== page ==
Scientists have sequenced the genome of the blue-fronted Amazon parrot, unveiling new insights into longevity and highly developed cognitive abilities that give the talkative birds so much in common with humans.
The first comparative study of parrot genome by researchers from the Carnegie Mellon University in the US will also provide clues about how parrots learn to vocalise so well.
By comparing the blue-fronted Amazon with 30 other long- and short-lived birds — including four additional parrot species — the researchers identified a suite of genes previously not known to play a role in longevity that deserves further study.
They also identified genes associated with longevity in fruit flies and worms.
“In many cases, this is the first time we’ve connected those genes to longevity in vertebrates,” said Morgan Wirthlin, a post-doctoral fellow in Carnegie Mellon University.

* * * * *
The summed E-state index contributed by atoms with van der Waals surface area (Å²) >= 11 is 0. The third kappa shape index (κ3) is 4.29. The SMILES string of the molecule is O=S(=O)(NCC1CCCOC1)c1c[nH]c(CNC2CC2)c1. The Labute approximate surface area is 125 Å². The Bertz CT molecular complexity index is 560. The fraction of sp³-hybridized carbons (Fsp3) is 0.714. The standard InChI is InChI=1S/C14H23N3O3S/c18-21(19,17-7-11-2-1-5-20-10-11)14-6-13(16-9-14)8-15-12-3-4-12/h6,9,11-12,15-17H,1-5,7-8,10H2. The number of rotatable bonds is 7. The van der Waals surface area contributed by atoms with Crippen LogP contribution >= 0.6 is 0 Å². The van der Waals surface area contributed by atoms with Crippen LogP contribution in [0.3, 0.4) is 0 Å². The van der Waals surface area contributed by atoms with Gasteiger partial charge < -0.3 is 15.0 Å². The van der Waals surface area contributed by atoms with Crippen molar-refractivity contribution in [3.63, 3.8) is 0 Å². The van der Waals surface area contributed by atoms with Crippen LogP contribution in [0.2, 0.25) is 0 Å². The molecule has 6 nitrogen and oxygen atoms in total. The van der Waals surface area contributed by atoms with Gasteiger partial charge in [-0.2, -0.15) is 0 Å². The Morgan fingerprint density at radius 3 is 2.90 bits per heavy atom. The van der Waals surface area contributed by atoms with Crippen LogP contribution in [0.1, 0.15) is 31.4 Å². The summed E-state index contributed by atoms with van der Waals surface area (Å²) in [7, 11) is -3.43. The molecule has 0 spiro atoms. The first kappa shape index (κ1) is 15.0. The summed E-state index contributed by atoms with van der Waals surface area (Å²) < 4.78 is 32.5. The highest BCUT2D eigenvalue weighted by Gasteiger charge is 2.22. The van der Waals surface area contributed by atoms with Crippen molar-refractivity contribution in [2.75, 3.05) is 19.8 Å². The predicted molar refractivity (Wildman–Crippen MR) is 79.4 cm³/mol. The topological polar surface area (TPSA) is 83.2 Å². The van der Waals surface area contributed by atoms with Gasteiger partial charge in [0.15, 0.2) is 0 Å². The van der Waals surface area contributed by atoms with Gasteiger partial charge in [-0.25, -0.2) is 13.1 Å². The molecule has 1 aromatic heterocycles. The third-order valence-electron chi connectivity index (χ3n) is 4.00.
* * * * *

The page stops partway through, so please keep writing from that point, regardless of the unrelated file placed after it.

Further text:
Parrots are known to live up to 90 years in captivity — a lifespan that would be equivalent to hundreds of years for humans, Wirthlin said.
The genes associated with longevity include telomerase, responsible for DNA repair of telomeres (the ends of chromosomes), which are known to shorten with age.
Changes in these DNA repair genes can potentially turn cells malignant.
The researchers have found evidence that changes in the DNA repair genes of long-lived birds appear to be balanced with changes in genes that control cell proliferation and cancer.
They also discovered changes in gene-regulating regions of the genome — which seem to be parrot-specific — that were situated near genes associated with neural development.
Those same genes are also linked with cognitive abilities in humans, suggesting that both humans and parrots evolved similar methods for developing higher cognitive abilities.
“Unfortunately, we didn’t find as many speech-related changes as I had hoped,” said Wirthlin.